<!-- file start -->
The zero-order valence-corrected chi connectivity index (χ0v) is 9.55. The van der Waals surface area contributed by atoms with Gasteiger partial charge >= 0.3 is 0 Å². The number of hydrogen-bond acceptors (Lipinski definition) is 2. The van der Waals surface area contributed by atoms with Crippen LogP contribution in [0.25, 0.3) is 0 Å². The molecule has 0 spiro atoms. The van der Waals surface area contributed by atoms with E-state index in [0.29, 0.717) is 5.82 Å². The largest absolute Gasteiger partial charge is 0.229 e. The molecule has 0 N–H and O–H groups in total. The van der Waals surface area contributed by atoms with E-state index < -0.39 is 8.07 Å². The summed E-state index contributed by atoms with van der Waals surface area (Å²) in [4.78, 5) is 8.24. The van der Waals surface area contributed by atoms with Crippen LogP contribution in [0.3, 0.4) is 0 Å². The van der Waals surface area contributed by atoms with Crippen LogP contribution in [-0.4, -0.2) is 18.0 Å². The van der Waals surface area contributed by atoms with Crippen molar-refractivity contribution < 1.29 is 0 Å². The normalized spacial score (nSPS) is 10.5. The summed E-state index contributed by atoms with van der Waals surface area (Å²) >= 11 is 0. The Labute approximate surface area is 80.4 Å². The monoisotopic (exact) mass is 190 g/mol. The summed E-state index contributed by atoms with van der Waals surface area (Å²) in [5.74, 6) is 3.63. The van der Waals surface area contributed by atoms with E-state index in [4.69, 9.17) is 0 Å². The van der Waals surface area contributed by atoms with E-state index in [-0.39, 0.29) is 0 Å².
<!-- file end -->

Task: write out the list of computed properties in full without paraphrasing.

The zero-order valence-corrected chi connectivity index (χ0v) is 9.55. The van der Waals surface area contributed by atoms with Gasteiger partial charge >= 0.3 is 0 Å². The number of hydrogen-bond acceptors (Lipinski definition) is 2. The van der Waals surface area contributed by atoms with Crippen LogP contribution in [0.25, 0.3) is 0 Å². The molecule has 0 spiro atoms. The van der Waals surface area contributed by atoms with E-state index in [0.29, 0.717) is 5.82 Å². The largest absolute Gasteiger partial charge is 0.229 e. The molecule has 0 N–H and O–H groups in total. The van der Waals surface area contributed by atoms with E-state index < -0.39 is 8.07 Å². The summed E-state index contributed by atoms with van der Waals surface area (Å²) in [4.78, 5) is 8.24. The van der Waals surface area contributed by atoms with Crippen LogP contribution in [0.3, 0.4) is 0 Å². The van der Waals surface area contributed by atoms with Crippen LogP contribution in [-0.4, -0.2) is 18.0 Å². The van der Waals surface area contributed by atoms with Crippen molar-refractivity contribution < 1.29 is 0 Å². The normalized spacial score (nSPS) is 10.5. The summed E-state index contributed by atoms with van der Waals surface area (Å²) >= 11 is 0. The Labute approximate surface area is 80.4 Å². The monoisotopic (exact) mass is 190 g/mol. The summed E-state index contributed by atoms with van der Waals surface area (Å²) in [5.74, 6) is 3.63. The van der Waals surface area contributed by atoms with E-state index in [4.69, 9.17) is 0 Å². The van der Waals surface area contributed by atoms with E-state index in [-0.39, 0.29) is 0 Å².